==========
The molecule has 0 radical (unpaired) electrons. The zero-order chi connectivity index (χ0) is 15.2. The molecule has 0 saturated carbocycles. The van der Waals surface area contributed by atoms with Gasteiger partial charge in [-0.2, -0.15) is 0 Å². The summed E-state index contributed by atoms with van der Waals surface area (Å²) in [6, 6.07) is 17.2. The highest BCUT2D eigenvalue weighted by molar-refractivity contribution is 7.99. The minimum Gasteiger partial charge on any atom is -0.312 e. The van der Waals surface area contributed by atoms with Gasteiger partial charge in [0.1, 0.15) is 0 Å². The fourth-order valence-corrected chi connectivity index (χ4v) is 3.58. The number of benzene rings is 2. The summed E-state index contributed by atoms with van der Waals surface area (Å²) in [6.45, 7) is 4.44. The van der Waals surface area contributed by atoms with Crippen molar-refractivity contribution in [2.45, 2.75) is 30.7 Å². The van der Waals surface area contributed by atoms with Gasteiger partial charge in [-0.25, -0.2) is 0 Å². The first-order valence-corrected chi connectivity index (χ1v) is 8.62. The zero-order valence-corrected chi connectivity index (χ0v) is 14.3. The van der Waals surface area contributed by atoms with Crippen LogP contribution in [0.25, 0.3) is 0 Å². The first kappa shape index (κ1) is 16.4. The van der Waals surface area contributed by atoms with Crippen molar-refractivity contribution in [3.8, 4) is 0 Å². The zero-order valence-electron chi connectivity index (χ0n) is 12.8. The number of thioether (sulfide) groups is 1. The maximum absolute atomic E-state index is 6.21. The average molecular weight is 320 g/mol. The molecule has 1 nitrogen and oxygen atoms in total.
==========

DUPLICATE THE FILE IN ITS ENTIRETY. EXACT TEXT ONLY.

The molecule has 0 radical (unpaired) electrons. The zero-order chi connectivity index (χ0) is 15.2. The molecule has 0 saturated carbocycles. The van der Waals surface area contributed by atoms with Gasteiger partial charge in [-0.2, -0.15) is 0 Å². The summed E-state index contributed by atoms with van der Waals surface area (Å²) in [6, 6.07) is 17.2. The highest BCUT2D eigenvalue weighted by molar-refractivity contribution is 7.99. The minimum Gasteiger partial charge on any atom is -0.312 e. The van der Waals surface area contributed by atoms with Gasteiger partial charge in [0.1, 0.15) is 0 Å². The fourth-order valence-corrected chi connectivity index (χ4v) is 3.58. The number of benzene rings is 2. The summed E-state index contributed by atoms with van der Waals surface area (Å²) in [6.45, 7) is 4.44. The van der Waals surface area contributed by atoms with Crippen molar-refractivity contribution in [2.45, 2.75) is 30.7 Å². The van der Waals surface area contributed by atoms with Gasteiger partial charge in [-0.25, -0.2) is 0 Å². The first-order valence-corrected chi connectivity index (χ1v) is 8.62. The zero-order valence-corrected chi connectivity index (χ0v) is 14.3. The van der Waals surface area contributed by atoms with Crippen LogP contribution in [0.25, 0.3) is 0 Å². The first kappa shape index (κ1) is 16.4. The van der Waals surface area contributed by atoms with Crippen molar-refractivity contribution in [3.8, 4) is 0 Å². The zero-order valence-electron chi connectivity index (χ0n) is 12.8. The number of thioether (sulfide) groups is 1. The maximum absolute atomic E-state index is 6.21. The average molecular weight is 320 g/mol. The molecule has 1 nitrogen and oxygen atoms in total.